How to Hire a Business Coach
Personal Development and Business

How to Hire a Business Coach

How to Hire a Business Coach – What to look for (and what to avoid)

Starting and owning a business goes beyond having a career. I believe it’s a spiritual journey as well. As business owners, we are regularly faced with unexpected challenges that can feel overwhelming, confusing, stressful, and lonely to navigate — but it doesn’t have to be! 


Each challenge is an invitation to grow. And if you want to grow your business, you’ll be forced to grow personally as well. You have to be willing to discover new things about yourself and achieve greater heights of self-awareness. All that growing and changing isn’t easy, and the right coach can be an excellent partner for your journey.


Having a coach by your side is not only a great investment for your business, it’s a great investment for your personal development too. I’ve been a business coach for 3+years,, and these are the most common benefits I’ve seen: 


  • Clarity on the direction of your life and business (the vision), why you are doing it (your motivation) and how you are going to achieve your goals (the plan)
  • Support and accountability
  • An ongoing conversation about improving your business and life
  • Troubleshooting for all the things that come up on your journey 
  • A safe space to vent and talk business all you need (yes, your friends are over listening about your email campaign set up and deciding between WordPress and Square space) 


And these are the most common results: 


  • Peace of mind from knowing you’re are on the right path
  • More profits, time, freedom, joy and self-expression 
  • Stronger relationships
  • Better health and wellbeing


Step #1: Get clarity on what you need from a coach.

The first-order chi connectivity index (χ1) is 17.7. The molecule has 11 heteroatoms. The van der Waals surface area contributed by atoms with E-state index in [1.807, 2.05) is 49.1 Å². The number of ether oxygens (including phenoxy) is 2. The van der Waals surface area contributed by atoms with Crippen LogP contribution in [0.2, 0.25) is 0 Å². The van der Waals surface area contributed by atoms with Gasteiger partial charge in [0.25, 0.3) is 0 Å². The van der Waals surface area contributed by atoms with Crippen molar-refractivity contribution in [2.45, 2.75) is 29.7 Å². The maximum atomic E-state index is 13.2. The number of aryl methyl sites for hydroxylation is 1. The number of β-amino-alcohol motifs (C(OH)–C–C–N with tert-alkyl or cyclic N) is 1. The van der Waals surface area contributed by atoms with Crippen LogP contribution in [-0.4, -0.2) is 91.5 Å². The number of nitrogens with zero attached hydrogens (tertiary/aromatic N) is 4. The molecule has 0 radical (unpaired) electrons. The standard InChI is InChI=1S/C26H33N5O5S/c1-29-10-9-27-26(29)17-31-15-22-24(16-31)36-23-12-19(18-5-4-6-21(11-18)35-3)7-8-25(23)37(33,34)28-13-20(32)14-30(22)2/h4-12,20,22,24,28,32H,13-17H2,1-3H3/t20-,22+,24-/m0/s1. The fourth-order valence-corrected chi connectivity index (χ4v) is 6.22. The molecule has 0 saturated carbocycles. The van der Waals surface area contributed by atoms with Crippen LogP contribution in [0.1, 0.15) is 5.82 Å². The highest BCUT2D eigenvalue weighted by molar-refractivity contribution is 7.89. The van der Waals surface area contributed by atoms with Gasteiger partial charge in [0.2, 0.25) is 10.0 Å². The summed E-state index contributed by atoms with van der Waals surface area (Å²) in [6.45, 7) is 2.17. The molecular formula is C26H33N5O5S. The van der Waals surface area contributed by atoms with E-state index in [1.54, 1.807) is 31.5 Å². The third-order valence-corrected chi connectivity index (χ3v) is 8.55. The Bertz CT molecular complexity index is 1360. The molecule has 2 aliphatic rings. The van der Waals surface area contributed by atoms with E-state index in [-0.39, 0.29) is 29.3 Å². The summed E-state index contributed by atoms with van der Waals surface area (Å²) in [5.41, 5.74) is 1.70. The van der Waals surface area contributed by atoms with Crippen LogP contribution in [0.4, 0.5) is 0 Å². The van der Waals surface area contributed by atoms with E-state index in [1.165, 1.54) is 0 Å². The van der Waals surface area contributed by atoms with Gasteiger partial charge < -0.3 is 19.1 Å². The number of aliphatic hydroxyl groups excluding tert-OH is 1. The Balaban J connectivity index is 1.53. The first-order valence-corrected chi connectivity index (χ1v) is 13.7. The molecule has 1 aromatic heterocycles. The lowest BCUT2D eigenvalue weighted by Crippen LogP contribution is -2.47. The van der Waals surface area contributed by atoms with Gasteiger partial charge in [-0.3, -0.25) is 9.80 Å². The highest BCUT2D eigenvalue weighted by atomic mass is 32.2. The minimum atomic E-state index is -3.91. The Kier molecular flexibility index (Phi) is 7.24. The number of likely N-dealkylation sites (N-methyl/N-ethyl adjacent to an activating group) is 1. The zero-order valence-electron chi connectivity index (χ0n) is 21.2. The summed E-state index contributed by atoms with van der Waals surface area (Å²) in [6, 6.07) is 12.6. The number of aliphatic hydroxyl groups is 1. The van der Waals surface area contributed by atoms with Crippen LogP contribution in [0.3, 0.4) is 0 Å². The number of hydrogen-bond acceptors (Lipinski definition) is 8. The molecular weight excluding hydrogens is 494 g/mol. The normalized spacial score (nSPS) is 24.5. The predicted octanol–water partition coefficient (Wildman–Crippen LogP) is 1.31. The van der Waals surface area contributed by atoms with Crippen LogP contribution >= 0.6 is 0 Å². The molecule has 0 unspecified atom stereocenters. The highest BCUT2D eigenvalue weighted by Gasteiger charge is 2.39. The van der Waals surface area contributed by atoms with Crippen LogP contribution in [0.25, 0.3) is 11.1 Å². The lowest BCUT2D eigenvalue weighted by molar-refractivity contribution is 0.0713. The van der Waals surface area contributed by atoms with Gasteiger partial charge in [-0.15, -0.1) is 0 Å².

Jot down exactly what kind of help and support you think you need from a coach. Write freely knowing you’re the only person that’s going to read this. It will help you bring forward thoughts and feelings you may have not thought about before. 


Describe your best-case scenario for a coach. Do you need someone patient and supportive or someone edgy who challenges you? Maybe it’s a combination of both! Get clear on the coaching style you like best so when you’re talking to coaches you have a better idea of who will be the right fit. 


Also, make sure to think of deal breakers. Figure out what days and times work best for you. Think about the length of sessions you would like and how many times you’d like to meet on a weekly or monthly basis. 


For example, working with a coach over the phone has been proven to be the most effective as it limits many distractions and saves travel time. Therefore, you may not want to contact coaches who meet in person only. 


Step #2: Begin your search.


Perform an online search for a business coach or maybe coaches with a narrow specialty if that’s what you need, like a writing coach if you’re a writer. See what comes up organically. 


If you’re coming up empty, try thinking of people around you who you look up to and ask if they know a coach that they can recommend. You’d be surprised how many people have their own coach.


Step #3: Narrow your results based on these criteria. 


Find an independent coach with their own practice and website. They’ll be able to relate to you as an entrepreneur. Big names in the coaching industry have a team of coaches under their brand who work for them. You’ll probably be assigned to talk to a coach without knowing much about them personally. They may have gone through a specific training which is a plus but they also have sales quotas. If that coach is given a “lead” they’ll need to convert it to a client and then hope it’s a good fit. Independent coaches, on the other hand, tend to be more motivated to help you because they want to and because they feel it’s a good fit.


Next, look for coaches who offer a complimentary session, consultation, or a strategy call. Get an idea of what a session will be like if you can. What you want from an “exploration” call is an opportunity to experience coaching with that person and get a feel for what being their client would be like. 

Then you’ll want to check out their reviews on Google or Yelp. Hearing from their other clients is a great way to learn about what they offer and what they’ve found valuable. 


Also, make sure that they have a consistent internet presence. You should be able to check out social profiles like LinkedIn, Facebook, and Instagram in addition to their website. It’s great to be able to get a little impression of the person before you pick up the phone. 


Their website should provide some essential information about what kind of coaching they do. A coach who is constantly honing their craft will make sure to show something about themself on their website, including their credentials.